Researchers at the Karolinska Institute in Sweden want to employ drones for medical assistance. They believe UAVs can arrive faster at the place of an incident than most ambulances #actionmagic
Cardiac arrest statistics are worrying. In Sweden, about 10 000 people a year suffer a cardiac arrest and only 10-28% survive. Lack of equipment and medical knowledge are partly to blame for that. Ambulances can take up to 30 minutes to get to the scene, decreasing drastically the affected person’s chances to live. So researchers from the Karolinska Institute wondered if drones couldn’t get faster to the person and by carrying a defibrillator, get him the help needed.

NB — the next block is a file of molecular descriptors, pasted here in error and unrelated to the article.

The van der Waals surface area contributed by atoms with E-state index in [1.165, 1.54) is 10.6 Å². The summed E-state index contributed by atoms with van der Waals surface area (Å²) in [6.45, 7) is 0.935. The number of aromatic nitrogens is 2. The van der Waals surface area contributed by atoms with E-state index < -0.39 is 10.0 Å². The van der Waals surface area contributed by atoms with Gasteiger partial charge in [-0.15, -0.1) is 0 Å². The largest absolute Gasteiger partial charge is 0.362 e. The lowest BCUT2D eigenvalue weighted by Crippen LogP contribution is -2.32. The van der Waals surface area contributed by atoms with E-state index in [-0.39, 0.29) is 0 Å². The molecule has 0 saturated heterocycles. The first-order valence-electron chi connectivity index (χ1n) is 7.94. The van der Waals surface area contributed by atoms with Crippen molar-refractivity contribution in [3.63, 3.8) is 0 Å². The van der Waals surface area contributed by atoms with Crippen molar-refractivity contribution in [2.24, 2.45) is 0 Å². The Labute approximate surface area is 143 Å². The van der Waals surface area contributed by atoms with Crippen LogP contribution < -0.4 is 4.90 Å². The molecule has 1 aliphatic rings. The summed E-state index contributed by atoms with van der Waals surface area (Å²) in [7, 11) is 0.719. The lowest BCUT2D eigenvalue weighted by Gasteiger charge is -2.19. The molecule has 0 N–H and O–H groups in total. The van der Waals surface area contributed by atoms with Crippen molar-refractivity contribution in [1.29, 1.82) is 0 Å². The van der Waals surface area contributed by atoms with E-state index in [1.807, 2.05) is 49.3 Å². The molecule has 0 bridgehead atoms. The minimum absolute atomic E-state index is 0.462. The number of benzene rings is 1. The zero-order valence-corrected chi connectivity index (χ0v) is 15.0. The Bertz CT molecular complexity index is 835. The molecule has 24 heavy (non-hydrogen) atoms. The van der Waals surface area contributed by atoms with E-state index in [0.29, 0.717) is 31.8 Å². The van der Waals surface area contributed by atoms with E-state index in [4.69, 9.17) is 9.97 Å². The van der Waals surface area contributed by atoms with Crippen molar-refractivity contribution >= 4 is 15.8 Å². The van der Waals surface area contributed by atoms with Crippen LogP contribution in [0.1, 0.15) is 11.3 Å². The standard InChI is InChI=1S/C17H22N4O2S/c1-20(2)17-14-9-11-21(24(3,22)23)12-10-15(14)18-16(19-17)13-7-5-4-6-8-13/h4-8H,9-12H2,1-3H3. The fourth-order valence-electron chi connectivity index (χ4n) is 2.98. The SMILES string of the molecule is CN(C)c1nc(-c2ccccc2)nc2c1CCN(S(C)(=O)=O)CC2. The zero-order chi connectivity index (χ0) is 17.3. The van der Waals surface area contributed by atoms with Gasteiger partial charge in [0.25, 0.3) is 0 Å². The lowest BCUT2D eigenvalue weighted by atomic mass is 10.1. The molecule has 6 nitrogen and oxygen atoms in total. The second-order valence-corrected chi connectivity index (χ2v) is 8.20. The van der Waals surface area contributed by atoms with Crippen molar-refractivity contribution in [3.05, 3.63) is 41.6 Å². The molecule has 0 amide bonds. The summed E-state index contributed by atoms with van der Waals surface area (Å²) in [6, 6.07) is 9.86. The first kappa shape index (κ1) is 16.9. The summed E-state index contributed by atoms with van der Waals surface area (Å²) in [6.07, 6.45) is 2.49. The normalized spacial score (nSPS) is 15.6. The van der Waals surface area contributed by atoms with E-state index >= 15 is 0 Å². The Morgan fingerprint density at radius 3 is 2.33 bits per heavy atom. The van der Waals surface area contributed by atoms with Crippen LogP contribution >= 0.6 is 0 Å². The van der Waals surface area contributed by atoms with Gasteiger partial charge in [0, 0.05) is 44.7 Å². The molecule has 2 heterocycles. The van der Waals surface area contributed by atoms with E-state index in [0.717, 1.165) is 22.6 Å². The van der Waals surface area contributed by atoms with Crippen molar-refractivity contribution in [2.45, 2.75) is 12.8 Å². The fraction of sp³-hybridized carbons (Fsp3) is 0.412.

First, their analysis of the cardiac arrest records for areas outside of Stockholm showed that the median response time was almost 30 minutes. So, the team dispatched a drone with a defibrillator and speaker (for CPR instructions) to such locations. After 18 trial flights, the drone cut down the response time to just five minutes. To verify their findings, the researchers asked ambulances to make the same trips. Their average time to get to a location was 22 minutes.
These positive results convinced the team to reach out to local emergency services and ask their help to implement the drone program. In two years, the first CPR UAVs will start saving lives.